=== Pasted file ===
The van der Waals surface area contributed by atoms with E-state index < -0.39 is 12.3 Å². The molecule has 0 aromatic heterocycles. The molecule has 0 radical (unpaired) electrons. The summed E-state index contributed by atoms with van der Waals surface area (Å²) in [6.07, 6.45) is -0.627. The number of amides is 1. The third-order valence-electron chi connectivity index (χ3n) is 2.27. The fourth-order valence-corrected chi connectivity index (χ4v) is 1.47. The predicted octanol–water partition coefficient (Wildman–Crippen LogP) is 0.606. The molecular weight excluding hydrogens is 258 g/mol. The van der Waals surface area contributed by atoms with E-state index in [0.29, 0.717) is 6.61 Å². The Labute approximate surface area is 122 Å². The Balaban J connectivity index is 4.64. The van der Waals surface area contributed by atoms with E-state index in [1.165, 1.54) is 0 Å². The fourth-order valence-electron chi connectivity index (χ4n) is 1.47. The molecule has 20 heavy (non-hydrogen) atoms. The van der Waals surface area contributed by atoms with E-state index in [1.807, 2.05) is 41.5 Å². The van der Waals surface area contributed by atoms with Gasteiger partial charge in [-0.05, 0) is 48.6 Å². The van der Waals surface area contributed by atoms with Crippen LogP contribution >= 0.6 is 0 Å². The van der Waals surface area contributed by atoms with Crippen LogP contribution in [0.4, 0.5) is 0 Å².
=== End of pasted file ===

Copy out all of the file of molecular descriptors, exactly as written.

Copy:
The van der Waals surface area contributed by atoms with E-state index < -0.39 is 12.3 Å². The molecule has 0 aromatic heterocycles. The molecule has 0 radical (unpaired) electrons. The summed E-state index contributed by atoms with van der Waals surface area (Å²) in [6.07, 6.45) is -0.627. The number of amides is 1. The third-order valence-electron chi connectivity index (χ3n) is 2.27. The fourth-order valence-corrected chi connectivity index (χ4v) is 1.47. The predicted octanol–water partition coefficient (Wildman–Crippen LogP) is 0.606. The molecular weight excluding hydrogens is 258 g/mol. The van der Waals surface area contributed by atoms with E-state index in [0.29, 0.717) is 6.61 Å². The Labute approximate surface area is 122 Å². The Balaban J connectivity index is 4.64. The van der Waals surface area contributed by atoms with E-state index in [1.165, 1.54) is 0 Å². The fourth-order valence-electron chi connectivity index (χ4n) is 1.47. The molecule has 20 heavy (non-hydrogen) atoms. The van der Waals surface area contributed by atoms with E-state index in [1.807, 2.05) is 41.5 Å². The van der Waals surface area contributed by atoms with Gasteiger partial charge in [-0.05, 0) is 48.6 Å². The van der Waals surface area contributed by atoms with Crippen LogP contribution >= 0.6 is 0 Å². The van der Waals surface area contributed by atoms with Crippen LogP contribution in [0.4, 0.5) is 0 Å².